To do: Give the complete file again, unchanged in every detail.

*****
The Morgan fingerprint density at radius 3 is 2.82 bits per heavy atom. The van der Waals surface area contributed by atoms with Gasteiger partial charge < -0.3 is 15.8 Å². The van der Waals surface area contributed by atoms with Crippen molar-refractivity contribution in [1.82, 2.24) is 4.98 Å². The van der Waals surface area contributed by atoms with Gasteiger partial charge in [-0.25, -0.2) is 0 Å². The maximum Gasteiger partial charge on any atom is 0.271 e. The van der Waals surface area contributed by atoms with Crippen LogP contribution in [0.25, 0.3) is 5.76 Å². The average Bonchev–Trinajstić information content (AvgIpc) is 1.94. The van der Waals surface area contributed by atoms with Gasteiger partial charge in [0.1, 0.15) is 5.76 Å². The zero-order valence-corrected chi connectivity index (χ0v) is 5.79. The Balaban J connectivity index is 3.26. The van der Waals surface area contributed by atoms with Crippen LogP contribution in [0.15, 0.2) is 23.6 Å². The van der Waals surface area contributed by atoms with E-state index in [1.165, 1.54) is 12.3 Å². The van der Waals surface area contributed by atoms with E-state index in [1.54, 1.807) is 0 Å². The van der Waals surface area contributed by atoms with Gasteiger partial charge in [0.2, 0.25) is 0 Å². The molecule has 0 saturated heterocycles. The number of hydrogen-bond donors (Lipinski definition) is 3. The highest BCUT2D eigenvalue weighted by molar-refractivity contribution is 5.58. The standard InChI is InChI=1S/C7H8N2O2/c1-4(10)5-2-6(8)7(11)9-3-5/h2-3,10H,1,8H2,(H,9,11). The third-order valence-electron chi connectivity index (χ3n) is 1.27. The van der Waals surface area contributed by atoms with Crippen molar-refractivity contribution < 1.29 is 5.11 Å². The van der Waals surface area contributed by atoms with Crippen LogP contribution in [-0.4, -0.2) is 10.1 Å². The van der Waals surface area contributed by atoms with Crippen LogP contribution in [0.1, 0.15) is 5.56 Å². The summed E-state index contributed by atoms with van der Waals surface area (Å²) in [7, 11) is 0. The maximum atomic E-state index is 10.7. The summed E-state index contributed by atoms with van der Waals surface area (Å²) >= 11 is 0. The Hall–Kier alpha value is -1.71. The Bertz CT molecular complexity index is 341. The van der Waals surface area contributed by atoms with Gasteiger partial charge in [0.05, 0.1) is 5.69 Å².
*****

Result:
The Morgan fingerprint density at radius 3 is 2.82 bits per heavy atom. The van der Waals surface area contributed by atoms with Gasteiger partial charge < -0.3 is 15.8 Å². The van der Waals surface area contributed by atoms with Crippen molar-refractivity contribution in [1.82, 2.24) is 4.98 Å². The van der Waals surface area contributed by atoms with Gasteiger partial charge in [-0.25, -0.2) is 0 Å². The maximum Gasteiger partial charge on any atom is 0.271 e. The van der Waals surface area contributed by atoms with Crippen LogP contribution in [0.25, 0.3) is 5.76 Å². The average Bonchev–Trinajstić information content (AvgIpc) is 1.94. The van der Waals surface area contributed by atoms with Gasteiger partial charge in [0.1, 0.15) is 5.76 Å². The zero-order valence-corrected chi connectivity index (χ0v) is 5.79. The Balaban J connectivity index is 3.26. The van der Waals surface area contributed by atoms with Crippen LogP contribution in [0.15, 0.2) is 23.6 Å². The van der Waals surface area contributed by atoms with E-state index in [1.165, 1.54) is 12.3 Å². The van der Waals surface area contributed by atoms with E-state index in [1.54, 1.807) is 0 Å². The van der Waals surface area contributed by atoms with Gasteiger partial charge in [0.2, 0.25) is 0 Å². The molecule has 0 saturated heterocycles. The number of hydrogen-bond donors (Lipinski definition) is 3. The highest BCUT2D eigenvalue weighted by molar-refractivity contribution is 5.58. The standard InChI is InChI=1S/C7H8N2O2/c1-4(10)5-2-6(8)7(11)9-3-5/h2-3,10H,1,8H2,(H,9,11). The third-order valence-electron chi connectivity index (χ3n) is 1.27. The van der Waals surface area contributed by atoms with Crippen molar-refractivity contribution < 1.29 is 5.11 Å². The van der Waals surface area contributed by atoms with Crippen LogP contribution in [-0.4, -0.2) is 10.1 Å². The van der Waals surface area contributed by atoms with Crippen LogP contribution in [0.1, 0.15) is 5.56 Å². The summed E-state index contributed by atoms with van der Waals surface area (Å²) in [7, 11) is 0. The maximum atomic E-state index is 10.7. The summed E-state index contributed by atoms with van der Waals surface area (Å²) >= 11 is 0. The Hall–Kier alpha value is -1.71. The Bertz CT molecular complexity index is 341. The van der Waals surface area contributed by atoms with Gasteiger partial charge in [0.05, 0.1) is 5.69 Å².